3 ODD OBSERVATIONS I HAVE ABOUT BUDAPEST, HUNGARY

First of all, I’m writing this post not pique any Hungarians in any way as these were just my observation on a single day i went to Budapest. And these maybe subjective since i only been there a day but i will still write about it anyway.
One thing i like about Europe especially the Schengen countries is that you can literally travel around the continent as if it’s a single country without the hassle of queuing for immigration and having all your stuff undergo security checks.

Since Budapest is only more or less three-hour bus ride away from Vienna (where i spent 4 days), the idea just made it more exciting to be on another country without riding a plane and not bringing any carry-on luggage. So why not make a day trip and cover another country even just for a day.

And so i went to Budapest without any expectations and basically know nothing about the city and found these odd non-condescending observations about it.

Hungarian Forint

1.) YOU PAY BY FORINT INSTEAD OF EURO

I’m surprised to know that my Euro has no value in the city and probably the whole country as they still use their own money which is Forint even though they’re part of the European Union. I have to withdraw some cash for the day stay for food and transpo.

Then i dig in further to find out why and i got this excerpt from an article which explains why.

After 10 years as a member of the European Union, Hungary is still in no hurry to adopt the euro as it is enjoying the “advantages” of being outside the 18-country group, government and stock exchange officials have told CNBC.

Investors and euro-watchers had expected Hungary to join the single currency not long after it joined the EU a decade ago – but has yet to reach the right economic and fiscal conditions to sign up. The country’s high level of government debt — which peaked at 83 percent to gross domestic product, in 2010, when Prime Minister Viktor Orban’s government came to power – makes the move impossible.

Hungary still uses its currency, the forint but now a move to the single currency is no longer of “immediate interest,” according to the Hungarian government’s international spokesperson, Zoltan Kovacs.

“It is not an immediate interest of the country, because the economy, the structures that we are running need to be up to a standard that would make it beneficial for the country to join,” Kovacs said, adding that there is currently no fixed target date for the country to join the euro area.

CNBC

One of Budapest Subway Station that looks deserted on a mid-day.

2.) THEY HAVE SCARY SUBWAY

The Budapest Metro (Hungarian: Budapesti metró) is the rapid transit system in the Hungarian capital Budapest. It is the oldest electrified underground railway system on the European continent, and the second-oldest in the world, predated only by the 1890 City & South London Railway (now part of the London Underground).[6] Its iconic Line 1, completed in 1896, was declared a World Heritage Site in 2002.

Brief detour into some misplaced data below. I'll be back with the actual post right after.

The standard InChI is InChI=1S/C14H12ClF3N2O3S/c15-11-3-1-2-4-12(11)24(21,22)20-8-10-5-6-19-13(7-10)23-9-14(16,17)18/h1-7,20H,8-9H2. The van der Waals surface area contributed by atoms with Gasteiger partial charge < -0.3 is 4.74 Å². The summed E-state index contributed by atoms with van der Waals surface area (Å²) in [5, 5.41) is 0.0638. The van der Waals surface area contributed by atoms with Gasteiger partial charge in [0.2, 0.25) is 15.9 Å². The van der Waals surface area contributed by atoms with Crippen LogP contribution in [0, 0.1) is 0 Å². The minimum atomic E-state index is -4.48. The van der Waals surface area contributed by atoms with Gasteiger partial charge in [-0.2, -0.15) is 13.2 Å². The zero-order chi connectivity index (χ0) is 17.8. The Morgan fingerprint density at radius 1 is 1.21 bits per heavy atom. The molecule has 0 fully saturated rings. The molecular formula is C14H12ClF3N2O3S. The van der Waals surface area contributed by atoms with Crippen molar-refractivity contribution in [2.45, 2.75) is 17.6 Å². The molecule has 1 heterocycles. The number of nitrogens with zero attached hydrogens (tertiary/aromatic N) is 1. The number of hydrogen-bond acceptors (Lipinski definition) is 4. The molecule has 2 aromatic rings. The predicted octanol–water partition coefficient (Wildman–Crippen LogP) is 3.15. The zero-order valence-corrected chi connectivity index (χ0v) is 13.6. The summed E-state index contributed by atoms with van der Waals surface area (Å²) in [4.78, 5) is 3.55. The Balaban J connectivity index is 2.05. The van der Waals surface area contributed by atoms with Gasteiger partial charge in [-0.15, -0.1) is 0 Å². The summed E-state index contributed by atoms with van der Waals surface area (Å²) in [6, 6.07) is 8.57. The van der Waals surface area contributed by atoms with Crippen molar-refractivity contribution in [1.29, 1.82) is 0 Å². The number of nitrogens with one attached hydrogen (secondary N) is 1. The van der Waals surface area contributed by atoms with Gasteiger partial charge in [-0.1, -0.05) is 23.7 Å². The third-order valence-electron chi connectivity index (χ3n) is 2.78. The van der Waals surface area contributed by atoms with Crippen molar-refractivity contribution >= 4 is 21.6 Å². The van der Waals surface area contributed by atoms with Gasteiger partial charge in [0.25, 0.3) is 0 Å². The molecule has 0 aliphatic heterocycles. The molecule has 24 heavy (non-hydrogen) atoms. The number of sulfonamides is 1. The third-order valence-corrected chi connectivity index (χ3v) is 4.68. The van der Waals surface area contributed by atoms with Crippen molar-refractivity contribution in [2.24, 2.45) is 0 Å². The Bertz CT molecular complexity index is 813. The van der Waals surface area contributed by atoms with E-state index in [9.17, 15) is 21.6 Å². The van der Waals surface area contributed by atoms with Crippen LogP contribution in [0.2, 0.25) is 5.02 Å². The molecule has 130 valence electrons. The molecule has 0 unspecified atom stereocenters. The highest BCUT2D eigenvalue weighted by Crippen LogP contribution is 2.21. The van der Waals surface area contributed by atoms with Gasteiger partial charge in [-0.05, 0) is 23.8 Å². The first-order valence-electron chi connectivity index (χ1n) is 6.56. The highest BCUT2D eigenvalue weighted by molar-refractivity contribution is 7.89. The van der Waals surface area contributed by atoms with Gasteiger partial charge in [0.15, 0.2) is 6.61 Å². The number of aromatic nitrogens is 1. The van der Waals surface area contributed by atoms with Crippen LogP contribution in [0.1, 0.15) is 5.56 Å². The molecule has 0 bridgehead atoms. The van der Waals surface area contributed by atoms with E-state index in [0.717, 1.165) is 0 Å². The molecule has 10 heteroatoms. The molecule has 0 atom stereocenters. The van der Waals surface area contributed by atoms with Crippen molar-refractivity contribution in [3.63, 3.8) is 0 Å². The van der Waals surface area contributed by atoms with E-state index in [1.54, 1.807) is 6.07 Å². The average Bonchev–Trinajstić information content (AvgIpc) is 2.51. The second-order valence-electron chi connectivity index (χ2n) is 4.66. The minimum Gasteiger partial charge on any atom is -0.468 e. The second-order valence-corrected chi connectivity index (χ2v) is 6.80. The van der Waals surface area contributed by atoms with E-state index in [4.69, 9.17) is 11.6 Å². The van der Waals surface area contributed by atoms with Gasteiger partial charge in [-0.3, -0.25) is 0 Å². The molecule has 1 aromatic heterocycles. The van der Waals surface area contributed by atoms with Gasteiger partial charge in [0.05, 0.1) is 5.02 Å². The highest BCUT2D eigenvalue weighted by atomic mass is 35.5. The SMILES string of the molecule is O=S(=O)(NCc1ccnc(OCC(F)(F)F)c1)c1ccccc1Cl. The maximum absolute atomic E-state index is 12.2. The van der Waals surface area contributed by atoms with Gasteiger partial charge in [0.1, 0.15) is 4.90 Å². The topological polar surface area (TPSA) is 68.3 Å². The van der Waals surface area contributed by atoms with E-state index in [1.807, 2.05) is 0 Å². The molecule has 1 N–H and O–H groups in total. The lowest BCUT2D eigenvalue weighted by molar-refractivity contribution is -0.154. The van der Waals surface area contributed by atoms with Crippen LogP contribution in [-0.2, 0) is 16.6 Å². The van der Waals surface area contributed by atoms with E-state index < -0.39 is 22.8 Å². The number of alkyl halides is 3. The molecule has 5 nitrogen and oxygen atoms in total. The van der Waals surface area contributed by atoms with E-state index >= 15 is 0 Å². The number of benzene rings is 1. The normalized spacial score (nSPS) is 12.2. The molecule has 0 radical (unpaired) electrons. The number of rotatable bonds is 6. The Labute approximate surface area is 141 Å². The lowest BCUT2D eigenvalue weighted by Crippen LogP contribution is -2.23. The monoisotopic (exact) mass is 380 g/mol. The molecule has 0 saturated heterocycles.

Needless to say, being the oldest underground railway in european continent and second-oldest in world, no wonder its creepy not to mention some stations looks deserted. I feel like any moment, someone will come out of nowhere and sit beside you.

 

Gloomy weather in Budapest

3.) THEY HAVE GLOOMY WEATHER

The average temperature in Budapest in February is very cool at 2 °C (35.6 °F).
Afternoons can be cool with average high temperatures reaching 5.1 °C (41.2 °F).
Overnight temperatures are generally slightly cold with an average low of -0.5 °C (31.1 °F).
In February the average diurnal temperature range/ variation is 5.6 °C (10.1 °F).
The weather in February is dry with periodic sleet or snow. A mere 38mm (1.5in) of liquid is discharged during on average 6 days.
In February the skies in Budapest are gloomy with on balance a scanty 2:40 of dazzling sunlight daily.
The shortest day is 9:29 long and the longest day is 10:53 long with an average length of 10:10.
There are approximately 7:18 per day when bright sunshine is absent due to cloud, haze or the sun being too low on the horizon to register.
It is sunny approximately 26.8% of daylight hours and cloudy 73.2% of daylight hours.

And that explains why its freaking frigid during the time i went as it’s probably one of the coldest months of the year. But nonetheless, i enjoyed every single bit of that day and wishing i could go back for a few more days soon.

So there you have my 3 list of the things i find to be odd in Budapest, Hungary. So if in case you plan and decided to visit, you won’t be surprised like myself and i hope that helps.

And also, i want to share some further reading about the city that could get any odd-ier? you may wanna click HERE >>>

 

What about you, what are the things you find odd in the city? or any other places that you visit. I’d like to hear ’em.

 

I’d like to hear your thoughts and let’s be friends on Instagram:  alvintravis1 and  traveldestinationsby7am

 

Cheers!

7:AM

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4 Comments

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  1. “I feel like any moment, someone will come out of nowhere and sit beside you.” – worthy of a horror movie! 😉

    Liked by 1 person

  2. I have never been all that interested in Hungary. I don’t know. It just seems like there is so much more nearby.

    Like

  3. I love that city… for all the reasons you wrote. What a strange mix of quaint streets, former communist buildings, sort-of capitalist attitudes, and creepy subways that at least run on time.

    Like

  4. Big fan of old subway stations! We’re actually more intrigued by them. 🙂 Thank you for the entertaining read!

    Liked by 1 person

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